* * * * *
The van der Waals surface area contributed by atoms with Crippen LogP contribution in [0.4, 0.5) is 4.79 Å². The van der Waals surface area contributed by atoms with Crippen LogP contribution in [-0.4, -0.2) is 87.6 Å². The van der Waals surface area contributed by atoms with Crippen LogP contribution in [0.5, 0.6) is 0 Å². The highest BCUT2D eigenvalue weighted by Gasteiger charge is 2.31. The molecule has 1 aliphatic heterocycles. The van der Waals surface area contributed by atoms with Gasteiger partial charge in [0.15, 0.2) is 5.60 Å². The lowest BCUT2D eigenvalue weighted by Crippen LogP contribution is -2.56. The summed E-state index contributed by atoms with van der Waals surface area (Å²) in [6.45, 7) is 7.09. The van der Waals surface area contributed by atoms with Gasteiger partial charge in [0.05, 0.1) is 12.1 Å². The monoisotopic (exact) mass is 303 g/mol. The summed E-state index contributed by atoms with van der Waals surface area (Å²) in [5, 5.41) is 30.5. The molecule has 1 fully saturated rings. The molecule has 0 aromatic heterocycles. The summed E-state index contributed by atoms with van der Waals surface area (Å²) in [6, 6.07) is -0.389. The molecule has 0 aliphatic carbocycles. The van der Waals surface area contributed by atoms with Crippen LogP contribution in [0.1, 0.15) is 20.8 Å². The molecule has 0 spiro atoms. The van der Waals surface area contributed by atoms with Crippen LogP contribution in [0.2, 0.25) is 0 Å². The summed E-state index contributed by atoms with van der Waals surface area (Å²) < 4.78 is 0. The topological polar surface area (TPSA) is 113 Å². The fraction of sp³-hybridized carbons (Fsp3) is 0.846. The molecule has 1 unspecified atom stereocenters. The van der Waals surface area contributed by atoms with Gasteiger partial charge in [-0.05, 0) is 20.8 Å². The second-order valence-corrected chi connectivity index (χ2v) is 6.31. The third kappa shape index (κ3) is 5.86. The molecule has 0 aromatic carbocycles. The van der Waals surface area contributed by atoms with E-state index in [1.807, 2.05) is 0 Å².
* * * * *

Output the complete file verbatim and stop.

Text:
The van der Waals surface area contributed by atoms with Crippen LogP contribution in [0.4, 0.5) is 4.79 Å². The van der Waals surface area contributed by atoms with Crippen LogP contribution in [-0.4, -0.2) is 87.6 Å². The van der Waals surface area contributed by atoms with Crippen LogP contribution in [0.5, 0.6) is 0 Å². The highest BCUT2D eigenvalue weighted by Gasteiger charge is 2.31. The molecule has 1 aliphatic heterocycles. The van der Waals surface area contributed by atoms with Gasteiger partial charge in [0.15, 0.2) is 5.60 Å². The lowest BCUT2D eigenvalue weighted by Crippen LogP contribution is -2.56. The summed E-state index contributed by atoms with van der Waals surface area (Å²) in [6.45, 7) is 7.09. The van der Waals surface area contributed by atoms with Gasteiger partial charge in [0.05, 0.1) is 12.1 Å². The monoisotopic (exact) mass is 303 g/mol. The summed E-state index contributed by atoms with van der Waals surface area (Å²) in [5, 5.41) is 30.5. The molecule has 1 fully saturated rings. The molecule has 0 aromatic heterocycles. The summed E-state index contributed by atoms with van der Waals surface area (Å²) in [6, 6.07) is -0.389. The molecule has 0 aliphatic carbocycles. The van der Waals surface area contributed by atoms with Crippen LogP contribution in [0.1, 0.15) is 20.8 Å². The molecule has 0 spiro atoms. The van der Waals surface area contributed by atoms with Crippen LogP contribution in [0.2, 0.25) is 0 Å². The summed E-state index contributed by atoms with van der Waals surface area (Å²) < 4.78 is 0. The topological polar surface area (TPSA) is 113 Å². The fraction of sp³-hybridized carbons (Fsp3) is 0.846. The molecule has 1 unspecified atom stereocenters. The van der Waals surface area contributed by atoms with Gasteiger partial charge in [-0.05, 0) is 20.8 Å². The second-order valence-corrected chi connectivity index (χ2v) is 6.31. The third kappa shape index (κ3) is 5.86. The molecule has 0 aromatic carbocycles. The van der Waals surface area contributed by atoms with E-state index in [1.807, 2.05) is 0 Å².